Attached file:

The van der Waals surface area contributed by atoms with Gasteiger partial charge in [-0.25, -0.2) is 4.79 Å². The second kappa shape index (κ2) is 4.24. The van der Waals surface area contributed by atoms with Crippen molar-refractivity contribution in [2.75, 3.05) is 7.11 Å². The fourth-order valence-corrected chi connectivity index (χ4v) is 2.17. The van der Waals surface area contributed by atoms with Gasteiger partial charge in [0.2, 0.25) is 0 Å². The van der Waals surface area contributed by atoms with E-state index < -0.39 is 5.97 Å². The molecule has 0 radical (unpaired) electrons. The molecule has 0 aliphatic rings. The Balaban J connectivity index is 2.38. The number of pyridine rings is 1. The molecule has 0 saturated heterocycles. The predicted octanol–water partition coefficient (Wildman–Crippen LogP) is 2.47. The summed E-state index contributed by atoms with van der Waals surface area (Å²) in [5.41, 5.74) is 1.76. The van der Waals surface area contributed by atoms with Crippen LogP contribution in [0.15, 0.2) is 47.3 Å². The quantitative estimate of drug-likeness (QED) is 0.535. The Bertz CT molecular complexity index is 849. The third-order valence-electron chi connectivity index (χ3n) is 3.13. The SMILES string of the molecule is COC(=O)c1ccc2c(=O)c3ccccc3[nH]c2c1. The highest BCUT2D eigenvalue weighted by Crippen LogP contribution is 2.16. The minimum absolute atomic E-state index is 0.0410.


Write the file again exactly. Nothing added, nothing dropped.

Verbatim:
The van der Waals surface area contributed by atoms with Gasteiger partial charge in [-0.25, -0.2) is 4.79 Å². The second kappa shape index (κ2) is 4.24. The van der Waals surface area contributed by atoms with Crippen molar-refractivity contribution in [2.75, 3.05) is 7.11 Å². The fourth-order valence-corrected chi connectivity index (χ4v) is 2.17. The van der Waals surface area contributed by atoms with Gasteiger partial charge in [0.2, 0.25) is 0 Å². The van der Waals surface area contributed by atoms with E-state index < -0.39 is 5.97 Å². The molecule has 0 radical (unpaired) electrons. The molecule has 0 aliphatic rings. The Balaban J connectivity index is 2.38. The number of pyridine rings is 1. The molecule has 0 saturated heterocycles. The predicted octanol–water partition coefficient (Wildman–Crippen LogP) is 2.47. The summed E-state index contributed by atoms with van der Waals surface area (Å²) in [5.41, 5.74) is 1.76. The van der Waals surface area contributed by atoms with Crippen LogP contribution in [0.15, 0.2) is 47.3 Å². The quantitative estimate of drug-likeness (QED) is 0.535. The Bertz CT molecular complexity index is 849. The third-order valence-electron chi connectivity index (χ3n) is 3.13. The SMILES string of the molecule is COC(=O)c1ccc2c(=O)c3ccccc3[nH]c2c1. The highest BCUT2D eigenvalue weighted by Crippen LogP contribution is 2.16. The minimum absolute atomic E-state index is 0.0410.